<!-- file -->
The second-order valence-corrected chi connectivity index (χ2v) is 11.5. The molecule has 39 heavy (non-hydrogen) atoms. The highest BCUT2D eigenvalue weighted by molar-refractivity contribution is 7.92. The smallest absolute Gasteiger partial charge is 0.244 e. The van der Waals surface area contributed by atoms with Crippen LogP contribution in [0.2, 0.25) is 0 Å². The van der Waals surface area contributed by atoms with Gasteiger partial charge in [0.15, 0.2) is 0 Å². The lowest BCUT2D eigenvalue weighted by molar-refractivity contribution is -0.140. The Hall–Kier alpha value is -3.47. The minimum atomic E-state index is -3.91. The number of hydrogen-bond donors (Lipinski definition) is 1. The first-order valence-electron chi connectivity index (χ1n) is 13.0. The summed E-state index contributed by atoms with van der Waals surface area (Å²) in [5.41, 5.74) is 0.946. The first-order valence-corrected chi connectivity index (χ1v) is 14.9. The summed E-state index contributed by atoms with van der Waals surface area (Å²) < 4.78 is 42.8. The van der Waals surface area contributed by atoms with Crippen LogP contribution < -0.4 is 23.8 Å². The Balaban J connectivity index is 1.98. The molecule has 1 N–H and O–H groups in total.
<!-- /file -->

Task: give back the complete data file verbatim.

The second-order valence-corrected chi connectivity index (χ2v) is 11.5. The molecule has 39 heavy (non-hydrogen) atoms. The highest BCUT2D eigenvalue weighted by molar-refractivity contribution is 7.92. The smallest absolute Gasteiger partial charge is 0.244 e. The van der Waals surface area contributed by atoms with Crippen LogP contribution in [0.2, 0.25) is 0 Å². The van der Waals surface area contributed by atoms with Gasteiger partial charge in [0.15, 0.2) is 0 Å². The lowest BCUT2D eigenvalue weighted by molar-refractivity contribution is -0.140. The Hall–Kier alpha value is -3.47. The minimum atomic E-state index is -3.91. The number of hydrogen-bond donors (Lipinski definition) is 1. The first-order valence-electron chi connectivity index (χ1n) is 13.0. The summed E-state index contributed by atoms with van der Waals surface area (Å²) in [5.41, 5.74) is 0.946. The first-order valence-corrected chi connectivity index (χ1v) is 14.9. The summed E-state index contributed by atoms with van der Waals surface area (Å²) < 4.78 is 42.8. The van der Waals surface area contributed by atoms with Crippen LogP contribution < -0.4 is 23.8 Å². The Balaban J connectivity index is 1.98. The molecule has 1 N–H and O–H groups in total.